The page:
Learning Disability Today
Supporting professionals working in learning disability and autism services

New inquiry to examine whether public transport works for disabled people

The Transport Committee has launched a new enquiry to discover whether public and private transport is working for disabled people.

It aims to find out whether disabled people and people with access needs are able to travel easily, and whether some types of transport are better (or worse) than others.

The Committee will look at the effectiveness of law and guidance about accessible transport, how it is enforced and any gaps in it that need to be filled. It also wants to hear about how easy it is to make complaints when transport isn’t accessible, and how they are addressed.

People with access needs less likely to travel

The Committee has launched the inquiry after hearing from campaigners and charities that various modes of transport are not easily accessible for people with a wide range of disabilities, health conditions and access needs.

Research has shown that people with access needs are still less likely to travel, and feel less confident about travelling, than people without access needs.

While public transport barriers for disabled people are not new, the Covid-19 pandemic exacerbated the problem after staffing cuts and pay freezes were introduced in many public sector industries, including public transport.

Now that the number of passengers using public transport is back to pre-pandemic levels, staff shortages have left people with disabilities without the appropriate assistance.

One man, Chris Nicholson, who is a wheelchair user, said he was left stranded on a platform for four hours and was forced to drag himself up the stairs after staff refused to help due to ‘health and safety policies’.

A report by the UK Civil Aviation Authority (CAA) found that between 1 April and 31 October 2022, eight major UK airports were found to have provided an “unacceptable” level of service to disabled passengers.

The research was commissioned after several disabled passengers were left stranded on planes for hours after they had landed waiting for ground staff to bring them their wheelchair.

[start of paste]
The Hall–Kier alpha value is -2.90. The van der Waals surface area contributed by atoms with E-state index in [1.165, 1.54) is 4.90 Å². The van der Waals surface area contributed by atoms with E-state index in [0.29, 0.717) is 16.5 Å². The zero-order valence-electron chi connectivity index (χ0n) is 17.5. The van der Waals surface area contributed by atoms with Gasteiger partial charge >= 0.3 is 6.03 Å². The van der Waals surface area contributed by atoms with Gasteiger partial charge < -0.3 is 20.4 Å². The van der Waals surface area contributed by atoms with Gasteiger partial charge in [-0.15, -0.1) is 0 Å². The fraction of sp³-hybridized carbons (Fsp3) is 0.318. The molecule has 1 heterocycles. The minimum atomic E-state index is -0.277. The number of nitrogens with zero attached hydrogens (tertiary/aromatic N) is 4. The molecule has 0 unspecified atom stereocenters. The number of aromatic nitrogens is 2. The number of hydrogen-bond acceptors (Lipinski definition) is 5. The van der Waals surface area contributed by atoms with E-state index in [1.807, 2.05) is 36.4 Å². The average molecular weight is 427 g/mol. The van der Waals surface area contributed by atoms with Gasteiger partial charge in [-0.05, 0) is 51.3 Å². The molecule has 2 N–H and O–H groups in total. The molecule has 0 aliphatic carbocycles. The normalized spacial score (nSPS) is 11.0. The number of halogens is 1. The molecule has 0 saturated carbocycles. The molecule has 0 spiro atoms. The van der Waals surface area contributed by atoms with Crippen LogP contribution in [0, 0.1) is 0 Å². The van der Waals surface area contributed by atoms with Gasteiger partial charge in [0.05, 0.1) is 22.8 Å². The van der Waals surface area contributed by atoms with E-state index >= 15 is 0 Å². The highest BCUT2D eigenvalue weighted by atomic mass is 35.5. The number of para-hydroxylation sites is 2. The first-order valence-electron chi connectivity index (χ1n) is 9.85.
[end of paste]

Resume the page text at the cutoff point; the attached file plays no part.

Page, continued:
People with disabilities feel “locked out” of public transport modes

Transport Committee Chair Iain Stewart MP said it is clear that there is “a great deal of discontent among people with disabilities about the way transport services are run”.

“Many simply feel locked out of various modes of transport, from trains to planes and taxis, which of course means exclusion from work, education, socialising and all sorts of experiences that many take for granted. Even reaching a train or a bus can be difficult if the streets are not designed inclusively. There are myriad ways that different disabilities can render an individual’s experience on public transport intimidating, stressful, or simply impractical,” he said.

Mr Stuart says the inquiry will take a “nuanced look” at the system of legal obligations that govern how transport services should be run in a way that’s accessible for all, and at the means of enforcement and redress available to groups who feel side-lined.

“We will also look for a solution to the absence of any simple-to-use means of redress for people who are mistreated or denied their rights. People shouldn’t have to threaten huge, well-resourced transport companies with court action – typically a burden on complainants’ time, money and mental health that can take years to conclude,” he added.

The survey will be open until 20th March

The Committee has launched a survey to capture the experiences of people with access needs when using transport services, and their experiences of attempting to complain or seek redress.

The survey will be open until Monday 20th March 2023; you can access it here. An easy-read version can be found here.

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